Let’s Open the Decision-Making Umbrella: A Framework for Conceptualizing and Assessing Features of Impaired Decision Making in Addiction

  • Lucien Rochat
  • Pierre Maurage
  • Alexandre Heeren
  • Joël BillieuxEmail author


Decision-making impairments play a pivotal role in the emergence and maintenance of addictive disorders. However, a sound conceptualization of decision making as an umbrella construct, encompassing its cognitive, affective, motivational, and physiological subcomponents, is still lacking. This prevents an efficient evaluation of the heterogeneity of decision-making impairments and the development of tailored treatment. This paper thus unfolds the various processes involved in decision making by adopting a critical approach of prominent dual- or triadic-process models, which postulate that decision making is influenced by the interplay of impulsive-automatic, reflective-controlled, and interoceptive processes. Our approach also focuses on social cognition processes, which play a crucial role in decision making and addictive disorders but were largely ignored in previous dual- or triadic-process models. We propose here a theoretical framework in which a range of coordinated processes are first identified on the basis of their theoretical and clinical relevance. Each selected process is then defined before reviewing available results underlining its role in addictive disorders (i.e., substance use, gambling, and gaming disorders). Laboratory tasks for measuring each process are also proposed, initiating a preliminary process-based decision-making assessment battery. This original approach may offer an especially informative view of the constitutive features of decision-making impairments in addiction. As prior research has implicated these features as risk factors for the development and maintenance of addictive disorders, our processual approach sets the scene for novel and transdiagnostic experimental and applied research avenues.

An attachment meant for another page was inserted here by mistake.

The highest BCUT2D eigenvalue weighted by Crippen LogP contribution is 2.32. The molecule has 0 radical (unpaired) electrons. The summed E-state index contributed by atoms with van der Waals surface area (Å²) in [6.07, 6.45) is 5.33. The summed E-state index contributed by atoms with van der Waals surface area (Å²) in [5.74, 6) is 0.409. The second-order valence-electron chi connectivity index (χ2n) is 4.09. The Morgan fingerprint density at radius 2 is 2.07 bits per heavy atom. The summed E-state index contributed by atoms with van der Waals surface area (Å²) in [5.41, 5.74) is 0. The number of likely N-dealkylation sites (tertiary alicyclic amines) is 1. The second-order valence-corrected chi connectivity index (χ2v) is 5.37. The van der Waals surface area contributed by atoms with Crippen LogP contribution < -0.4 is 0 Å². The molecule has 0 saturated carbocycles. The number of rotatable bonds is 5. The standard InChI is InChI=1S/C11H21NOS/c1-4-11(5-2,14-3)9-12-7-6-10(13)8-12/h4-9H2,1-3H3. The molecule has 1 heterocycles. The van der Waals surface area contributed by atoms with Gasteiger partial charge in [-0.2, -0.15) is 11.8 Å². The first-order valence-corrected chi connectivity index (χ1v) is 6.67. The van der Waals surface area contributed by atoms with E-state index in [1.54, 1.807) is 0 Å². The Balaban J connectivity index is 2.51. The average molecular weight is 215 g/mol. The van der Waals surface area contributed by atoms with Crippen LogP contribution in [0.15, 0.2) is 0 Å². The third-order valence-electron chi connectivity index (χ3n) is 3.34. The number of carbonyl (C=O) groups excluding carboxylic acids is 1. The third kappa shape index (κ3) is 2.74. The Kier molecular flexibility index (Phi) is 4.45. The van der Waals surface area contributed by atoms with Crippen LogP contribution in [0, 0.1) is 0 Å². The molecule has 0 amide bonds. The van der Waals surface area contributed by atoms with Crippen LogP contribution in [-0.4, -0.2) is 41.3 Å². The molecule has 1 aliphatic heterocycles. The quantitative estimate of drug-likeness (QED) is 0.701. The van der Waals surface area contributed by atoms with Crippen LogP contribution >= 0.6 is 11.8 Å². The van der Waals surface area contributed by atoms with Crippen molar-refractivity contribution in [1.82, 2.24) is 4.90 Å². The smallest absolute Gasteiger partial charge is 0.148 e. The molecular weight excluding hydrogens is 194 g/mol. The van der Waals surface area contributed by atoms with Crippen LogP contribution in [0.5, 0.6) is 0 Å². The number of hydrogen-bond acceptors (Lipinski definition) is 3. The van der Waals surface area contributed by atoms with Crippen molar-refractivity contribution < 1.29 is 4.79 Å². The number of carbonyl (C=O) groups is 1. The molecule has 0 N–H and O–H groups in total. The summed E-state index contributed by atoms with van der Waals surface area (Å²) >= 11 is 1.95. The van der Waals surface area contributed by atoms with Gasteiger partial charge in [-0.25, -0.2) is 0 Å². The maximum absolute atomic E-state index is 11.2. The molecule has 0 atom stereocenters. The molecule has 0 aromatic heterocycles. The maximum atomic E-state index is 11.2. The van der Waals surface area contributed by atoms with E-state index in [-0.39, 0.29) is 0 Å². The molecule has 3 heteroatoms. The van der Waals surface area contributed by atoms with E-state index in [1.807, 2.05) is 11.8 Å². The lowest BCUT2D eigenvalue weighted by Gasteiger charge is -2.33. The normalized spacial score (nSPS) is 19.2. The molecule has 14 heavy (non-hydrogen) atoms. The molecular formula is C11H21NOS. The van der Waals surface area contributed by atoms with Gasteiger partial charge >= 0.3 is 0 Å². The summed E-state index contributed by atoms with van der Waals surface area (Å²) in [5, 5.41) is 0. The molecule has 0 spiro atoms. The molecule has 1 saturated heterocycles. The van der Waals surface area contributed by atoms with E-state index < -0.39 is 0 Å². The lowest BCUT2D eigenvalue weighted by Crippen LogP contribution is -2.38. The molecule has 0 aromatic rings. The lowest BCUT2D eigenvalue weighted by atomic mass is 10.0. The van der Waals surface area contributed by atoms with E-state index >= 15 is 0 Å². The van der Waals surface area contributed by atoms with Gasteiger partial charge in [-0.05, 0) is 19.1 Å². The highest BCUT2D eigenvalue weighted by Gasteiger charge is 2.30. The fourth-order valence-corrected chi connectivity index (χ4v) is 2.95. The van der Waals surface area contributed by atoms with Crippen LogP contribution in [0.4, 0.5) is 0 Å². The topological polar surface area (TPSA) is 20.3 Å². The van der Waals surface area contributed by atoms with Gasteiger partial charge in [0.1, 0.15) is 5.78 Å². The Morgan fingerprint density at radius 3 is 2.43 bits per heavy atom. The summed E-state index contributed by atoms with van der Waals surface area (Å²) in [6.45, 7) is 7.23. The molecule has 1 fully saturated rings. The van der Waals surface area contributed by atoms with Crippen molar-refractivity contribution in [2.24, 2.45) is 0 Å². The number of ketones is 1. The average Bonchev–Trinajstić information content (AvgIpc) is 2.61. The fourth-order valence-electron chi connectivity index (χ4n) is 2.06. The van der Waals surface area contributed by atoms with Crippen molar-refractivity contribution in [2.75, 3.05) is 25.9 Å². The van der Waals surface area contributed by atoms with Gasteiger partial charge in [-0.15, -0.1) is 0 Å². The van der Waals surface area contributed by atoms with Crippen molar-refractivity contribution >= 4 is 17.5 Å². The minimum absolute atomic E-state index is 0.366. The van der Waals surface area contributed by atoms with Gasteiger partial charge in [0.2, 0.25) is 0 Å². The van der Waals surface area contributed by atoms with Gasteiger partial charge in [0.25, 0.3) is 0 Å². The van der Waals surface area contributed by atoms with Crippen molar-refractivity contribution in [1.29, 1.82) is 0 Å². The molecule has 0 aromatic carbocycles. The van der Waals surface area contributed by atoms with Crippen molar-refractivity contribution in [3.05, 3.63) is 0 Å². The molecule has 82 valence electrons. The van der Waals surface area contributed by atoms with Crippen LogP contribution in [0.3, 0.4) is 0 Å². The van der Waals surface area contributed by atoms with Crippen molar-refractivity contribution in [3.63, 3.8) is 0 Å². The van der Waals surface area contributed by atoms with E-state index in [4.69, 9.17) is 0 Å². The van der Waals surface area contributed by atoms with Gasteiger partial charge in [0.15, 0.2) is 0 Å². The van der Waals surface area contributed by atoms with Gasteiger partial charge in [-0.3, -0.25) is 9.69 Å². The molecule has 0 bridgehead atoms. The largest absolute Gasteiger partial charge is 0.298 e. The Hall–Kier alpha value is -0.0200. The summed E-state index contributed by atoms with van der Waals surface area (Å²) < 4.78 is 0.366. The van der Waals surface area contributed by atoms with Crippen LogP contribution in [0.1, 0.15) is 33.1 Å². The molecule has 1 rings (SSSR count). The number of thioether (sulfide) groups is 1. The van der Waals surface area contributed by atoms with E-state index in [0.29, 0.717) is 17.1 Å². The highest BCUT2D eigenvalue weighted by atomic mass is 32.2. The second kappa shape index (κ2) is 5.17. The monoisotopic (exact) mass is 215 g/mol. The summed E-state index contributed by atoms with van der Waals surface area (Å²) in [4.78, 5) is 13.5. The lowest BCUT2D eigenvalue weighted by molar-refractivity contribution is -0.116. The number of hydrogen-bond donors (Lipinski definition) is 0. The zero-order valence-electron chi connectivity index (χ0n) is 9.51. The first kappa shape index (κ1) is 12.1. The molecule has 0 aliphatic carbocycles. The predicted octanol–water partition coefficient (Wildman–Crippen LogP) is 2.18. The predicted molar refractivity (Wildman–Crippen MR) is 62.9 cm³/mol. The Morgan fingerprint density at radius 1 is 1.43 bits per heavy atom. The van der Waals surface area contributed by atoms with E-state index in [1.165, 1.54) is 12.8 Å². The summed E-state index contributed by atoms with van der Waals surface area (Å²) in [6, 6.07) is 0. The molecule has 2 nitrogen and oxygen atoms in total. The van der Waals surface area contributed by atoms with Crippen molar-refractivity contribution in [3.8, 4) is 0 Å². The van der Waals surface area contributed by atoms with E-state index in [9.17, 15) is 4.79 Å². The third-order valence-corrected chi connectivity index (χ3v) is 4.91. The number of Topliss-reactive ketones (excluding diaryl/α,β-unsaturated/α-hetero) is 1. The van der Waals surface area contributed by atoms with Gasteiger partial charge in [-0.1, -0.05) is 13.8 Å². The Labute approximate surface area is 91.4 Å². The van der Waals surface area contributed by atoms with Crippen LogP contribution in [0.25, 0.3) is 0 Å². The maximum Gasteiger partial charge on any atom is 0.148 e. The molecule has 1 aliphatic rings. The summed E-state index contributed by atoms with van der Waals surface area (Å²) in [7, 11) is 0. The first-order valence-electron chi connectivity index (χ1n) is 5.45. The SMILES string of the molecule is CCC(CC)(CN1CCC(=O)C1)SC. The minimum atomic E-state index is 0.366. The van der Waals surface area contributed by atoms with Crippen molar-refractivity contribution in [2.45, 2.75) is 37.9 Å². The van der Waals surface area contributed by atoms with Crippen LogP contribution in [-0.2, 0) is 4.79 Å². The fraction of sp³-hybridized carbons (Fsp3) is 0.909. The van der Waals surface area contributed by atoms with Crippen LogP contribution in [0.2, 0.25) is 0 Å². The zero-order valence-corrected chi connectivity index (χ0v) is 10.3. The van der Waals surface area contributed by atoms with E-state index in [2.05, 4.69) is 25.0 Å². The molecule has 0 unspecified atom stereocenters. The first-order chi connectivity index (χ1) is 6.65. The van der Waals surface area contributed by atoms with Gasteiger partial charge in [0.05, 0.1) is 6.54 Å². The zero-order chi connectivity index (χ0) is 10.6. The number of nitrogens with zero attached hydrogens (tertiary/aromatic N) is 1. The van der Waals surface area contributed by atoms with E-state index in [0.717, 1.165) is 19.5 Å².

Decision making Addiction Dual-process model Assessment battery Transdiagnostic and processual approach Social cognition 



We are indebted to Till Lindemann for his support regarding the writing of this manuscript. Pierre Maurage (Research Associate) and Alexandre Heeren (Research Associate) are funded by the Belgian Fund for Scientific Research (F.R.S.-FNRS, Belgium). Alexandre Heeren is also a clinical research fellow of the Helaers Foundation.


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© Springer Science+Business Media, LLC, part of Springer Nature 2018

Authors and Affiliations

  1. 1.Cognitive Psychopathology and Neuropsychology Unit, Department of Psychology and Educational SciencesUniversity of GenevaGenevaSwitzerland
  2. 2.Laboratory for Experimental Psychopathology, Psychological Science Research InstituteUCLouvainLouvain-la-NeuveBelgium
  3. 3.Clinical Neuroscience Division, Institute of NeuroscienceUniversité catholique de LouvainBrusselsBelgium
  4. 4.Addictive and Compulsive Behaviours Lab (ACB-Lab), Institute for Health and BehaviourUniversity of LuxembourgEsch-sur-AlzetteLuxembourg
  5. 5.Centre for Excessive GamblingLausanne University Hospitals (CHUV)LausanneSwitzerland
  6. 6.Addiction Division, Department of Mental Health and PsychiatryUniversity Hospitals of GenevaGenevaSwitzerland

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